Overall, the industry’s revenue performance over the last two years has put them in even stronger territory if they face another recession, he said.
“Because cash generation was so strong in 2020 and 2021, firms had the ability to address their balance sheets by paying down debt at year-end,” he said.
Firms broadly passed one pandemic test by changing to remote work models and adapting quickly. They even found it advantageous for routine activities such as recruiting and closing client deals.
That won’t be the primary issue if the economy contracts and demand dries up in certain areas. But having survived and thrived during such a monumental shift in 2020 has arguably made firms and their people more resilient for challenges in 2022 and beyond.
“You’re not going to fix a recession by working from home,” said Kay Hoppe, a legal recruiter based in Chicago. “But the notion of survival, agility — it seems to me [firms] were empowered by having that experience.”
Indeed, despite a slow-down in the transactional practices that powered them through much of 2020 and 2021, firms have continued to expand by entering new markets or adding large groups, among other growth signs this year. Many law firm leaders have also said they remain optimistic despite inflation and geopolitical strife, maintaining that their clients are still preparing to spend and that their firm practices are diverse enough to hedge against an economic downturn.
For instance, firm leaders at Morgan, Lewis & Bockius, which just announced an expansion into Seattle, said that the move reflects the firm’s confidence, both in itself and in the business environment going forward for the rest of the year. They said any time an organization stares down a challenge and comes out of it stronger, it helps build resilience. And that the pandemic, as well as previous recessions in 2001 and 2008, are examples of that.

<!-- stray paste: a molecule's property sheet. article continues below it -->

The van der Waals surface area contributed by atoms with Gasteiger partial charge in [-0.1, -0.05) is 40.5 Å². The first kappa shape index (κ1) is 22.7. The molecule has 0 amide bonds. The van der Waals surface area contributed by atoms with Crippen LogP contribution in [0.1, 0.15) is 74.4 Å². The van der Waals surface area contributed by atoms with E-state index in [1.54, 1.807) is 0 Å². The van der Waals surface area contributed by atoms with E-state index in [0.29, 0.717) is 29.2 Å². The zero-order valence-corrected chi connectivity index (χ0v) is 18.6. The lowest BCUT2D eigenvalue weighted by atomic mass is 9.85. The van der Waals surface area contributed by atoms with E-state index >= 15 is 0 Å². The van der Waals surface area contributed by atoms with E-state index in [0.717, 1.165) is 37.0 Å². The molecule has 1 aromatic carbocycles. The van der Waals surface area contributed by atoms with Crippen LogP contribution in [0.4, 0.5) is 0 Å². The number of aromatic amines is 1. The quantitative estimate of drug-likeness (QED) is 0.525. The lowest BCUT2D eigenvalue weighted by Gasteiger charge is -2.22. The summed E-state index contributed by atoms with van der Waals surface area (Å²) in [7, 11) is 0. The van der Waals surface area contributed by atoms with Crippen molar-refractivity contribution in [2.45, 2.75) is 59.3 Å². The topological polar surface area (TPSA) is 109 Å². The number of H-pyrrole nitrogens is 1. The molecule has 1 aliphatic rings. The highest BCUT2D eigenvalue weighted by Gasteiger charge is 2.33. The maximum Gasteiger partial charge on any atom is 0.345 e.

Meanwhile, the economic turmoil that can kill deals also boosts areas such as labor and employment and litigation practices.
“You don’t just always have a smooth ride, but we want to make sure we’re doing things right when [a difficult time] comes,” said firm chair Jami McKeon in an interview. “That philosophy was tested during the pandemic, and we’re fortunate we hung together. That always gives you confidence going forward.”
Confidence helps during turbulent times. So does increased revenue. But some firms could still have trouble dealing with the residual effects of another defining characteristic during the pandemic era: the competition for talent.
Jim Jones, director of the Center on Ethics and the Legal Profession at Georgetown University, said a long, deep recession could be particularly painful for some firms that kept up with associate salary increases.
“A lot of firms followed suit on that in a way they maybe couldn’t really afford,” he said, adding: “I think there were some firms that felt obliged to follow the increases dollar for dollar but don’t have the same strengths. And in an economic downturn, their expenses will grow dramatically…so that economic stress is going to come home to roost if the recession comes.”